Montreal’s city hall doesn’t need Christ, officials have said.
A crucifix that has hung on the wall of Montreal’s city hall since 1937, reminding city officials to let God guide their decisions, will be taken down for a renovation project, never to be put back, local sources have reported.
City Coun. Laurence Lavigne-Lalonde made the announcement at an executive council meeting last week.
“The crucifix was installed during an era that was completely different than the one we live in today,” Lavigne-Lalonde told the council, according to CTV News Montreal.
“We now live in a society that has evolved and is represented by democratic institutions that must be secular, neutral and open to all citizens,” Lavigne-Lalonde added.
Montreal Mayor Valerie Plante agreed.
“I truly believe and based on all the discussion that has been done in the past, that it doesn’t have to be in city council where it is a secular institution. This is a place where we make decisions and it was originally put there to support decision making,” Mayor Plante said at the meeting. “I think we’re in a very different time now.”
Plante added that the decision is a “recognition of the role of secularism in the institution, and for me, there is a stark distinction between individual and institutional secularism,” she said, according to the CBC.
City officials also said they will be removing another crucifix that is hung in a different room in city hall.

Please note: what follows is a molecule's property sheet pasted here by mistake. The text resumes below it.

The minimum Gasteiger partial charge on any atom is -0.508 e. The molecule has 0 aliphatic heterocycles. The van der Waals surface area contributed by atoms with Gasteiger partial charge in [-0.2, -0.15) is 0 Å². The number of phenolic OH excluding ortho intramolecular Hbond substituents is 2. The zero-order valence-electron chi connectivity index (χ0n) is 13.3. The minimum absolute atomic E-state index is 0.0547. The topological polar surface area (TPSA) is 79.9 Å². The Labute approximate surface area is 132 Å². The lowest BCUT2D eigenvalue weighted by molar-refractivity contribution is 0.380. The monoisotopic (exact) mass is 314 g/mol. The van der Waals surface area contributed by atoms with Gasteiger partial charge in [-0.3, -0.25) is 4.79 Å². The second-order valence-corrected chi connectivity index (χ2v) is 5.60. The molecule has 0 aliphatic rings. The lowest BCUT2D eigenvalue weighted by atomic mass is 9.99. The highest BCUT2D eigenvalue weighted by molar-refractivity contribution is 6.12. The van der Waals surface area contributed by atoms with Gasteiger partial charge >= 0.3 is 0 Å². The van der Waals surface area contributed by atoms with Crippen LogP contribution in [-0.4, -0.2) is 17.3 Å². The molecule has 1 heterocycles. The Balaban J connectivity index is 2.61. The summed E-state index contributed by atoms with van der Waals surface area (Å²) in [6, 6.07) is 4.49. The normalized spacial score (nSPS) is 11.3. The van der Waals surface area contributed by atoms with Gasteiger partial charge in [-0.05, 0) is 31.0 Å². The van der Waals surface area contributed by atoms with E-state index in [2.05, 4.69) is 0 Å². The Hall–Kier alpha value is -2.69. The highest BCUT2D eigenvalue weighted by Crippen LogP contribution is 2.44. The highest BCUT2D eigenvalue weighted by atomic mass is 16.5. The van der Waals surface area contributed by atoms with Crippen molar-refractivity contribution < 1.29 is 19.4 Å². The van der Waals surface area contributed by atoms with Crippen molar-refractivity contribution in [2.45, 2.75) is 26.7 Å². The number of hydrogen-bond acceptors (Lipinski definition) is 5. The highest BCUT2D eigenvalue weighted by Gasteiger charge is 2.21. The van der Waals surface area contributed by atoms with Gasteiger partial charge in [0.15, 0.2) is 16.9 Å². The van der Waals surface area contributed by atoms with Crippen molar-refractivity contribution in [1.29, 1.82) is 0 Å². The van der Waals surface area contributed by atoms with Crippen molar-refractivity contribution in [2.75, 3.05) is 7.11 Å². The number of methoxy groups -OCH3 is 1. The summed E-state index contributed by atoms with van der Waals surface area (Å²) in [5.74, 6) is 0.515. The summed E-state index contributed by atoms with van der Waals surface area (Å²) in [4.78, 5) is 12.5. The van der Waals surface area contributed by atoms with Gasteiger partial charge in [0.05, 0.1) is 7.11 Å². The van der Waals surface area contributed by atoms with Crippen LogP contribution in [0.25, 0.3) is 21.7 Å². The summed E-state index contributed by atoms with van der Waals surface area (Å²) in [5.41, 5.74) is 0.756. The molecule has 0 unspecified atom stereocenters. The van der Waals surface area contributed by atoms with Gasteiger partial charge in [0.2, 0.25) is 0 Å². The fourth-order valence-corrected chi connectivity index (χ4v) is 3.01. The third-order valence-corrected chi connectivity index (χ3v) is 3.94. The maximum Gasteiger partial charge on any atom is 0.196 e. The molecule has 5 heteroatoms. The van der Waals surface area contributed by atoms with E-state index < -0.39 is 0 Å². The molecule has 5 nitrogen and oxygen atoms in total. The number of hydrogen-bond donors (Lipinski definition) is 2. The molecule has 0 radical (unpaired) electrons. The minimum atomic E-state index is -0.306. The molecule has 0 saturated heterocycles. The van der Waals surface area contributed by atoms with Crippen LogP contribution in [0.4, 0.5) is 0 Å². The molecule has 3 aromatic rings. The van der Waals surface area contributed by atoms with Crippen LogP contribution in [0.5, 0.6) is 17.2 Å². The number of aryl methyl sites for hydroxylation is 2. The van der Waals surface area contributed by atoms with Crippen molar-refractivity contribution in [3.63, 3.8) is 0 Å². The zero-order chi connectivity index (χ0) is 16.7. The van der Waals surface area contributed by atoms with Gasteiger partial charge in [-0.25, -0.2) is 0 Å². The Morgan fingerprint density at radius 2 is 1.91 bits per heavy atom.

After the decision was announced March 20, the Archdiocese of Montreal issued a statement saying that the crucifix is a symbol of the Christian roots of Canada and doesn’t need to be removed in a religiously pluralistic society.
“As a sign revered by Christians, the crucifix remains a living symbol. It symbolizes openness and respect toward all peoples, including toward other faith communities and religious traditions, which rightfully adhere to their own signs and symbols,” Archbishop Christian Lépine said in his statement.
“Nevertheless, nothing forbids us, and our respective beliefs, from being present in the public space in an attitude of respect and openness, since we share the same common humanity,” he added.
“When it comes to transmitting spiritual and communal values in a spirit of togetherness and solidarity, the crucifix is laden with meaning, expressing and encapsulating what fortifies the population of Montreal since its foundation, a legacy of which we can be proud.”
Issues of religious freedom and the display of religious symbols have been prominent issues in Canada recently, and Montreal’s decision brought up an ongoing debate about the crucifix that hangs in the legislature building of Quebec.
According to the CBC, Premier François Legault of Quebec has previously defended the crucifix’s place in the province’s National Assembly, even while he backed a bill that would have banned the wearing of religious symbols by civil authorities, such as cross necklaces or hijabs. The bill was recently tabled by the legislature.
But after the Montreal decision, he balked: “There are good arguments for and some arguments against, and right now we have a debate. We have to find a compromise,” Legault told CBC. “I accept the decision of the City of Montreal.”
Immigration Minister Simon Jolin-Barrette of Quebec, who backed the religious symbols bill, told CTV News that the National Assembly does not have to follow the decision of Montreal to remove their crucifix.
“They can do what they want about that. The National Assembly has always decided to maintain (the crucifix) and that’s the position of the government because it’s a (historical) symbol,” he said.